The goal of Open Knowledge Maps is to create a visual interface to the world’s scientific knowledge. The base for this visual interface consists of so-called knowledge maps, which enable the exploration of existing knowledge and the discovery of new knowledge. Our open source knowledge mapping software applies a mixture of summarization techniques and similarity measures on article metadata, which are iteratively chained together. After processing, the representation is saved in a database for use in a web visualization. In the future, we want to create a space for collective knowledge mapping that brings together individuals and communities involved in exploration and discovery. We want to enable people to guide each other in their discovery by collaboratively annotating and modifying the automatically created maps.
2016

Kraker Peter, Dennerlein Sebastian, Dörler, D, Ferus, A, Gutounig Robert, Heigl, F., Kaier, C., Rieck Katharina, Šimukovic, E., Vignoli Michela

The Vienna Principles: A Vision for Scholarly Communication in the 21st Century.

15th Annual STS Conference Graz 2016 Track: The Politics of Open Science, OANA, Zenodo, 2016

Journal
Between April 2015 and June 2016, members of the Open Access Network Aus- tria (OANA) working group “Open Access and Scholarly Communication” met in Vienna to discuss a fundamental reform of the scholarly communication system.By scholarly communication we mean the processes of producing, reviewing, organising, disseminating and preserving scholarly knowledge1. Scholarly communication does not only concern researchers, but also society at large, especially students, educators, policy makers, public administrators, funders, librarians, journalists, practitioners, publishers, public and private organisations, and interested citizens.
2016

Trattner Christoph, Kowald Dominik, Seitlinger Paul, Ley Tobias

Modeling Activation Processes in Human Memory to Predict the Reuse of Tags

The Journal of Web Science, James Finlay, NOW publishing, 2016

Journal
Several successful tag recommendation mechanisms have been developed, including algorithms built upon Collaborative Filtering, Tensor Factorization, graph-based and simple "most popular tags" approaches. From an economic perspective, the latter approach has been convincing since calculating frequencies is computationally efficient and effective with respect to different recommender evaluation metrics. In this paper, we introduce a tag recommendation algorithm that mimics the way humans draw on items in their long-term memory in order to extend these conventional "most popular tags" approaches. Based on a theory of human memory, the approach estimates a tag's reuse probability as a function of usage frequency and recency in the user's past (base-level activation) as well as of the current semantic context (associative component).Using four real-world folksonomies gathered from bookmarks in BibSonomy, CiteULike, Delicious and Flickr, we show how refining frequency-based estimates by considering recency and semantic context outperforms conventional "most popular tags" approaches and another existing and very effective but less theory-driven, time-dependent recommendation mechanism. By combining our approach with a simple resource-specific frequency analysis, our algorithm outperforms other well-established algorithms, such as Collaborative Filtering, FolkRank and Pairwise Interaction Tensor Factorization with respect to recommender accuracy and runtime. We conclude that our approach provides an accurate and computationally efficient model of a user's temporal tagging behavior. Moreover, we demonstrate how effective principles of recommender systems can be designed and implemented if human memory processes are taken into account.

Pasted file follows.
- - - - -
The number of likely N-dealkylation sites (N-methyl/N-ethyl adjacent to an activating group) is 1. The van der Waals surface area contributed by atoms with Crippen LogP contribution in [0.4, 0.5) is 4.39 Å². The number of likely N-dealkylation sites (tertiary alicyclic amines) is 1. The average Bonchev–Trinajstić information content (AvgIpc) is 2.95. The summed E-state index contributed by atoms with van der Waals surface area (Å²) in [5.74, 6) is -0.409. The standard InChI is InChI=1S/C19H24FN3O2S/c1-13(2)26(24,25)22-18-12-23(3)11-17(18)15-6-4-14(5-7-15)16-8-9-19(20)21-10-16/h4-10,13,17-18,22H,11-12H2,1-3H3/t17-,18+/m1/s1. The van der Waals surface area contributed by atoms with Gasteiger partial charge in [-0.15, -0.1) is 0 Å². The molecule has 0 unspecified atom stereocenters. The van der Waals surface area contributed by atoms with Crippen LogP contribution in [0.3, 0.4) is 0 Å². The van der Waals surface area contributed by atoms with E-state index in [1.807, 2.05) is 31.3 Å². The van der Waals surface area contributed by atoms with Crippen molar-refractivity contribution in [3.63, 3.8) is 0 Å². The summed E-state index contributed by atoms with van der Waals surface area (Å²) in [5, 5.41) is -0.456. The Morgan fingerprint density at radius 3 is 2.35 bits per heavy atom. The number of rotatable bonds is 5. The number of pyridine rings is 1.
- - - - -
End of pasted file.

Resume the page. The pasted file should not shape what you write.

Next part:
2016

Simon Jörg Peter, Schmidt Peter, Pammer-Schindler Viktoria

Analysis of Differential Synchronisation's Energy Consumption on Mobile Devices

EAI Collaborative Computing, CoRR (2016), EAI, 2016

Journal
Synchronisation algorithms are central to collaborative editing software. As collaboration is increasingly mediated by mobile devices, the energy efficiency for such algorithms is interest to a wide community of application developers. In this paper we explore the differential synchronisation (diffsync) algorithm with respect to energy consumption on mobile devices. Discussions within this paper are based on real usage data of PDF annotations via the Mendeley iOS app, which requires realtime synchronisation. We identify three areas for optimising diffsync: a.) Empty cycles in which no changes need to be processed b.) tail energy by adapting cycle intervals and c.) computational complexity. Following these considerations, we propose a push-based diffsync strategy in which synchronisation cycles are triggered when a device connects to the network or when a device is notified of changes.